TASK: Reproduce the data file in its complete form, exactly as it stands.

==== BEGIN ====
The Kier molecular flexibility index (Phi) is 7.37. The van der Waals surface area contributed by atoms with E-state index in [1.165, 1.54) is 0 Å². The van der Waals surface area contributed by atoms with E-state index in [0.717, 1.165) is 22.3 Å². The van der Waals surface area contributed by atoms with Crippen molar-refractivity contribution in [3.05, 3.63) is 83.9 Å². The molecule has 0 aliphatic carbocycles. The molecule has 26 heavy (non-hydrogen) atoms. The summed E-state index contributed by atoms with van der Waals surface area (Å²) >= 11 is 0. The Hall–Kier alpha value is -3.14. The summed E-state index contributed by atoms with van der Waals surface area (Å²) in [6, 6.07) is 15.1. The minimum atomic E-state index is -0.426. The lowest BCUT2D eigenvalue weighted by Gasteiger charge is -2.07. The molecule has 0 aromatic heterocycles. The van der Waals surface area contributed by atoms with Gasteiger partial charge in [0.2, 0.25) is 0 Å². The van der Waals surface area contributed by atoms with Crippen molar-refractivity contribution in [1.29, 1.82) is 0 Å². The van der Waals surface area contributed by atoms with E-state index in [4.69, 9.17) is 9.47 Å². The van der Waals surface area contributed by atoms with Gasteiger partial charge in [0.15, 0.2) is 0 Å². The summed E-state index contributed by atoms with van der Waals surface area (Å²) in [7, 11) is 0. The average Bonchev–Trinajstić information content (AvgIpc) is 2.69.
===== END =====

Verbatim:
The Kier molecular flexibility index (Phi) is 7.37. The van der Waals surface area contributed by atoms with E-state index in [1.165, 1.54) is 0 Å². The van der Waals surface area contributed by atoms with E-state index in [0.717, 1.165) is 22.3 Å². The van der Waals surface area contributed by atoms with Crippen molar-refractivity contribution in [3.05, 3.63) is 83.9 Å². The molecule has 0 aliphatic carbocycles. The molecule has 26 heavy (non-hydrogen) atoms. The summed E-state index contributed by atoms with van der Waals surface area (Å²) >= 11 is 0. The Hall–Kier alpha value is -3.14. The summed E-state index contributed by atoms with van der Waals surface area (Å²) in [6, 6.07) is 15.1. The minimum atomic E-state index is -0.426. The lowest BCUT2D eigenvalue weighted by Gasteiger charge is -2.07. The molecule has 0 aromatic heterocycles. The van der Waals surface area contributed by atoms with Gasteiger partial charge in [0.2, 0.25) is 0 Å². The van der Waals surface area contributed by atoms with Crippen molar-refractivity contribution in [1.29, 1.82) is 0 Å². The van der Waals surface area contributed by atoms with E-state index in [4.69, 9.17) is 9.47 Å². The van der Waals surface area contributed by atoms with Gasteiger partial charge in [0.15, 0.2) is 0 Å². The summed E-state index contributed by atoms with van der Waals surface area (Å²) in [7, 11) is 0. The average Bonchev–Trinajstić information content (AvgIpc) is 2.69.